[Figure 4]
Figure 4
Residual disorientation map between HEDM and DCT after registering. The map corresponds to the eighth HEDM slice, shown in Fig. 2[link].
[Figure 5]
Figure 5
The distribution of residual disorientation angles θp with respect to DCT after registration of HEDM and EBSD maps. Only values for overlapping regions with θp ≤ 2° were considered.

4.2. Comparison between DCT and EBSD

The EBSD grain map shown in Fig. 6[link](a) contains 45 grains, which have an average size of about 80 µm. The corresponding DCT cross-section is shown in Fig. 6[link](b). Crystallographic orientations are expressed in the DCT reference frame and coloured using the scheme defined by equation (6)[link]. The angle between Zebsd and Ydct, which is not visible in the figure, is about 2.4°, meaning that the difference in Ydct coordinate from one side of the map to the other can reach a few dozens of pixels.

[Figure 6]
Figure 6
Comparison of grain structures revealed by DCT and EBSD on the same slice after registration [colour coding according to equation (6)[link]]. (a) The EBSD orientation map, (b) the DCT cross-section obtained from registration, (c) the DCT map with superimposed EBSD grain boundaries (white: 1° < δ < 5°; red: 5° < δ < 15°; black: δ > 15°). The pixel size is 1.4 µm. The x and y unit vectors refer to the EBSD coordinate system, which has been flipped for consistency with Fig. 1[link]. In part (a), the white asterisk marks the grain analysed in Fig. 7[link](b) and the black asterisk marks the grain which is missing in DCT.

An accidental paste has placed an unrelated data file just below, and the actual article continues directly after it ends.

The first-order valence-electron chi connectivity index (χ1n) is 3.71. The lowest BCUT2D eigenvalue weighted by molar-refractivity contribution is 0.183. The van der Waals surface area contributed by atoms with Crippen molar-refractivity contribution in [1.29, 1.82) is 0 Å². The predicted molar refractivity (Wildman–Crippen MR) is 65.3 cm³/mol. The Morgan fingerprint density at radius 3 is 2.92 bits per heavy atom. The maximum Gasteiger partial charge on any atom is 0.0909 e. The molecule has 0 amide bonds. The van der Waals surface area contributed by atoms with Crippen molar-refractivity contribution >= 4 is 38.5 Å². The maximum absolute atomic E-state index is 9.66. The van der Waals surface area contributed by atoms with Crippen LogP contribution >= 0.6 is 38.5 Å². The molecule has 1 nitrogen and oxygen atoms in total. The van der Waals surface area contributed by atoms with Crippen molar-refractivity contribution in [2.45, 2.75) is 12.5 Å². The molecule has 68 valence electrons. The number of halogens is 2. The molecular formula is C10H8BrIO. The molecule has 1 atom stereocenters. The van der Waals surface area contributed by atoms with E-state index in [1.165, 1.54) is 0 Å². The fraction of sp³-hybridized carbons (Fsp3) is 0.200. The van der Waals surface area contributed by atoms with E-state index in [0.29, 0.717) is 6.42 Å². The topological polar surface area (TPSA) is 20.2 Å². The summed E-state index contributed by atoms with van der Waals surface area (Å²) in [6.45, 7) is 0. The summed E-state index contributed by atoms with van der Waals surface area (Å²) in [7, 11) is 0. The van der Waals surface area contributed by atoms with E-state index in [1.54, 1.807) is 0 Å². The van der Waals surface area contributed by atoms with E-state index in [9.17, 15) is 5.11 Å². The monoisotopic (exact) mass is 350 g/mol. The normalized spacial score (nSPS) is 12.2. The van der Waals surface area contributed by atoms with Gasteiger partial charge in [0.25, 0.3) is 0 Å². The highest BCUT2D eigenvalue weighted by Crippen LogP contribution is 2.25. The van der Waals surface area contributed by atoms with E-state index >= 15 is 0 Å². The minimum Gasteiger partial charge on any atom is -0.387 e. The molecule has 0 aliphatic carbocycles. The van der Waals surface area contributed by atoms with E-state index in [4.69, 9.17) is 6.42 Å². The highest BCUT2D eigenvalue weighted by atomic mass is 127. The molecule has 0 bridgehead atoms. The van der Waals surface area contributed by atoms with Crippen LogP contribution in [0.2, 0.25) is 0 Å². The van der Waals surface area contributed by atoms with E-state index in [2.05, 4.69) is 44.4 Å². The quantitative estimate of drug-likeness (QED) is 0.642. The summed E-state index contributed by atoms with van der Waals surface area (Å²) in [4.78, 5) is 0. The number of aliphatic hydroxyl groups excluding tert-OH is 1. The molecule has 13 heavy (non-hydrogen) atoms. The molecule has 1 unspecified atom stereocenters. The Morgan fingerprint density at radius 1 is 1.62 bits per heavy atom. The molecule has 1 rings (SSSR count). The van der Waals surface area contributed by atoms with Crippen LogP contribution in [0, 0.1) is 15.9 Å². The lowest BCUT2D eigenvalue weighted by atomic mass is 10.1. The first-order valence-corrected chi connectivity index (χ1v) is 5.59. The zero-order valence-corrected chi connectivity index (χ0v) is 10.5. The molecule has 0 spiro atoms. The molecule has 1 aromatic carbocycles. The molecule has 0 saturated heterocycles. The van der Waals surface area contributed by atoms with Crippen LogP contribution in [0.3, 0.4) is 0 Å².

Fig. 6[link](c) shows the extracted DCT cross-section, together with the grain boundaries obtained from EBSD. A good overall agreement is observed. The overlap ratio between the two grain structures (of 82%) is lower than that between DCT and HEDM, which is partly due to a grain present in the EBSD image (marked by a black asterisk) but not identified by DCT. The failure of the DCT code to index the grain is related to the close orientation of surrounding grains (blue region in Figs. 2[link] and 6[link]), which led to a too small number of identified Friedel pairs (below the imposed limit of four). However, performing another registration on only the left-hand side of the EBSD map did not significantly change the position of the slice, indicating that the influence of the missing grain on the present results is negligible. The distribution of interboundary distances is shown in Fig. 3[link], together with the corresponding results of the DCT–HEDM comparison. The two results are quite similar, in that both probability density distributions have a maximum at about 1 pixel, but the average interboundary distance for the DCT–EBSD comparison is slightly larger (about 4 pixels, compared with the value of 3 pixels for DCT–HEDM). Relating the registration residuals for HEDM and EBSD comparisons (Fig. 5[link]) leads to a similar statement, namely that the distribution of θp in the case of EBSD is comparable with that for HEDM but exhibits a larger spread with a higher and longer tail. These results suggest a better statistical agreement between HEDM and DCT maps, which is probably related to the limited statistics available in a single EBSD image.